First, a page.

The temperature gradient on the HREW during the mission produces a distortion of the transmitted wave-front due to the dependence of the refractive index with the temperature (thermo-optic effect) mainly. The purpose of this work is to determine the capability of the PHI/FDT refocusing system to compensate this distortion.
A thermal gradient profile has been considered for each surface of the plates and a thermal-elastic analysis has been done by Finite Element Analysis to determine the deformation of the optical elements. The Optical Path Difference (OPD) between the incident and transmitted wavefronts has been calculated as a function of the ray tracing and the thermo-optic effect on the optical properties of Suprasil (at the work wavelength of PHI) by means of mathematical algorithms based on the 3D Snell Law. The resultant wavefronts have been introduced in the optical design of the FDT to evaluate the performance degradation of the image at the scientific focal plane and to estimate the capability of the PHI refocusing system for maintaining the image quality diffraction-limited. The analysis has been carried out considering two different situations: thermal gradients due to on axis attitude of the instrument and thermal gradients due to 1° off pointing attitude. The effect over the boresight at the instrument focal plane has also been analyzed.
The results show that the effect of the FDT HREW thermal gradients on the FDT performance can be optically corrected. The influence of the thermal gradients on the system is also presented.
PHI (Polarimetric Helioseismic Imager) is designed to carry out solar photospheric intensity, velocity and magnetic field measurements . The measurement principle of PHI is based on imaging spectropolarimetric observations of a photospheric absorption line in the solar visible-light spectrum. Therefore PHI is a diffraction limited, wavelength tunable, quasi-monochromatic and polarisation sensitive imager.
The PHI instrument consists of two telescopes, a High Resolution Telescope (HRT) that will image a fraction of the solar disk at a resolution reaching ~150 km at perihelion, and a Full Disk Telescope (FDT) to image the full solar disk during all phases of the orbit (distances from 1 to 0.28 AU). The two telescopes can work sequentially and their selection is made by the Feed Selection Mechanism (FSM), which feeds one filtergraph (FG), the camera optics and one focal plane array (FPA). The FG provides for a very narrow passband filter centered at a wavelength of λ=617 nm. The polarimetric analysis is performed by one polarization modulation package (PMP)  in each of the telescopes. The modulation scheme is the same as the one used in the IMaX instrument of the Sunrise mission . In addition to these two main units, the SO/PHI design also includes two Heat Rejection Entrance Windows (HREW) one for each telescope. These entrance windows are separate items which will be mounted on the SO heat shield. Fig. 1 shows a basic functional diagram of PHI.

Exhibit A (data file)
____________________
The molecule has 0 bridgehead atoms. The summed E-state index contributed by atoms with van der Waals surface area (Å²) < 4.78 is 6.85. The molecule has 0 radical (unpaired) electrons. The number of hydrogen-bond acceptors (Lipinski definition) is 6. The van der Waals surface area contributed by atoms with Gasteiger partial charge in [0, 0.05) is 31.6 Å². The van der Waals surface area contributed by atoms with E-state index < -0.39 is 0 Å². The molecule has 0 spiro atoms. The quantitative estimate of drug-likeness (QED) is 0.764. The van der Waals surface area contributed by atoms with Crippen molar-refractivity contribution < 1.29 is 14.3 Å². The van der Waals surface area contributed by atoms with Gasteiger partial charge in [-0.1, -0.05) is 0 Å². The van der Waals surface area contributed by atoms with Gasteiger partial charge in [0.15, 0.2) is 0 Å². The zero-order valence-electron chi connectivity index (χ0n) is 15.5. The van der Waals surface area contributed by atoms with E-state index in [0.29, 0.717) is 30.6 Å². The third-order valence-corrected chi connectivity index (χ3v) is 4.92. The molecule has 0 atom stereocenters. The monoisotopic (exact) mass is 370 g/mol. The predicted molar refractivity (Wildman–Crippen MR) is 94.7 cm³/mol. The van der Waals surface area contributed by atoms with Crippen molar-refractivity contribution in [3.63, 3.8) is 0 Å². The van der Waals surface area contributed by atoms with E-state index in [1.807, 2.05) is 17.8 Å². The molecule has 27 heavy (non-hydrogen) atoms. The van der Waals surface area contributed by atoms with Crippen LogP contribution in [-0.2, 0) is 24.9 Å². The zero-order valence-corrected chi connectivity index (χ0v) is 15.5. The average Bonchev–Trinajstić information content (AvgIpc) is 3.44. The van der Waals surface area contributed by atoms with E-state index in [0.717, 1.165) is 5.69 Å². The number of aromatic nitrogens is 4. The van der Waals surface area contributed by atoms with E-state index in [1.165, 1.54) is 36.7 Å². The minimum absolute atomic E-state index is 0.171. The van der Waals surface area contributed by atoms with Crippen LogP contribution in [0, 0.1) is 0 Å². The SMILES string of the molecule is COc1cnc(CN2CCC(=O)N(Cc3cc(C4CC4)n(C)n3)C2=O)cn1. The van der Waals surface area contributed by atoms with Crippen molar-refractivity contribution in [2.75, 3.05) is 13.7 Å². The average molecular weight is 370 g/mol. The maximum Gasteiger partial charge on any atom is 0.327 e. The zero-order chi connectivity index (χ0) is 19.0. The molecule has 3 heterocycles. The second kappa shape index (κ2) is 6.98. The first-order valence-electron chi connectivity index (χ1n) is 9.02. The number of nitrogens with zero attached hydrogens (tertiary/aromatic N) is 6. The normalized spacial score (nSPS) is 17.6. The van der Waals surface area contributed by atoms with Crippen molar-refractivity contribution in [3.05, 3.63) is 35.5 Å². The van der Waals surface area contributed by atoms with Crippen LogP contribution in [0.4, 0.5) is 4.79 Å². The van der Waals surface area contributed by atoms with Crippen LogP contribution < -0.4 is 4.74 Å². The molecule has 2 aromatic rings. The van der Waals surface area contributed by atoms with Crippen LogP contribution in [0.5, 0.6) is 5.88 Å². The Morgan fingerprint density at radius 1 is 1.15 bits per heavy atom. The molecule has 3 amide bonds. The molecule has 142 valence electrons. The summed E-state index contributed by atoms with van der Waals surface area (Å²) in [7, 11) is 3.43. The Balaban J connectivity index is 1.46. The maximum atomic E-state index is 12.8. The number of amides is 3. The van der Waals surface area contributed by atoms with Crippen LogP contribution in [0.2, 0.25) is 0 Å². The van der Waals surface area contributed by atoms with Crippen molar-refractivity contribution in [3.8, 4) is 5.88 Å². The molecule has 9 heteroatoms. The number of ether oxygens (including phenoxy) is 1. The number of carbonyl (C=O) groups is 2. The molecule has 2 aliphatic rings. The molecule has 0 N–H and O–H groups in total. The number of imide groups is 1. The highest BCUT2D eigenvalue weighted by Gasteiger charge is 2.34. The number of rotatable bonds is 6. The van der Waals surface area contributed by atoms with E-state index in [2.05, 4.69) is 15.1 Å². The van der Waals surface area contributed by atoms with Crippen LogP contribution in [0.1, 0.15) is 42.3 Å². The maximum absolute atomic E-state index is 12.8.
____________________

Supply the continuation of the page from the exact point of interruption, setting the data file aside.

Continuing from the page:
The function of the HREW is to limit the amount of light entering to the instrument and is mounted at a specific position in the feedthrough, a tube that pass through the heat shield of the SO spacecraft and which function if to guide sun radiation into the PHI instrument.
The FDT has its own Re-focusing Mechanism (FRM) based on axial movements of a lens to compensate the thermal/vacuum environment defocusing produced during the mission.
In this paper an analysis of the effects of a temperature in-homogeneity within the HREW substrates on the transmitted wavefront and the ability of the PHI/FDT refocusing system to recover the image quality is presented.
HREW DESIGN CONCEPT
The HREW has been designed by SELEX in the framework of an ESA led technology development activity under original ESTEC contract No. 20018/06/NL/CP, and extensions thereof.
The HREW consists of two parallel-plane substrate plates (window 1 & window 2) made of Suprasil 300 with a central thickness of 9 mm. These two substrates are each coated on both sides with different coatings: an UV reflector, a short pass, a long pass, and an IR shield. These coatings and the choice of Suprasil help to minimize the optical absorptivity in the substrate and to radiatively decouple the HREW, which is expected to run at high temperatures during perihelion passages, from the PHI instrument cavity.
The two Suprasil plates are mounted into a titanium holder consisting of two parts; the upper part (Sun-side) is connected to the feed-through with three attachment interfaces. The lower part (instrument side) is also made of titanium and confines the two glasses in axial direction. Direct contact between the titanium and the glass is avoided by the use of (lateral) VESPEL spacers and O-rings of stainless steel (axial direction) .
The temperature distribution of the HREW is driven by two main factors: the flux of heat transmission through the mechanical mount from the substrates to the feedthrough, and the radiative environment within the heat-shield/feedthrough assembly. While the space side coating radiates efficiently to cold sky with high surface emissivity and a large view factor, the instrument side coating has a low emissivity in order to minimize the infrared load to the instrument.
FRM DESIGN CONCEPT
The FDT Re-focussing Mechanism (FRM) is designed to adjust the optics of the FDT to obtain focused images at the scientific focal plane. This, as any mechanism, will suffer from position uncertainties due to wearing and backlash, and its precision will affect the performance of the refocusing process. This is an optomechanical assembly designed to hold two lenses, plus the entrance diaphragm of the FDT system. One of these lenses (L2) mounts on a motorized platform, which locates it at the exact point to perform the correct focusing of the system at any situation. This position is achieved by evaluating the loss of contrast in a monochrome image through an algorithm based in the image gradient . Focus is then achieved by moving L2 with high accuracy and repeatability over a ~4 mm travel range, and in the applicable range of temperatures. An L2 shift of 80 μm can compensate for 1 mm of focus displacement at the FPA. Therefore, the system is able to compensate for strong defocused situations.
Refractive optical components act on the transmitted wave front inducing optical path differences (OPDs). The OPDs depend on changes in the thickness and the refraction index of the material that light goes through on its way. And on the other hand, the thickness and the refraction index change with the temperature.
To determinate the capability of the PHI/FDT refocusing system to compensate radial/azimuthal thermal gradient of the FDT HREW the following simulation was performed: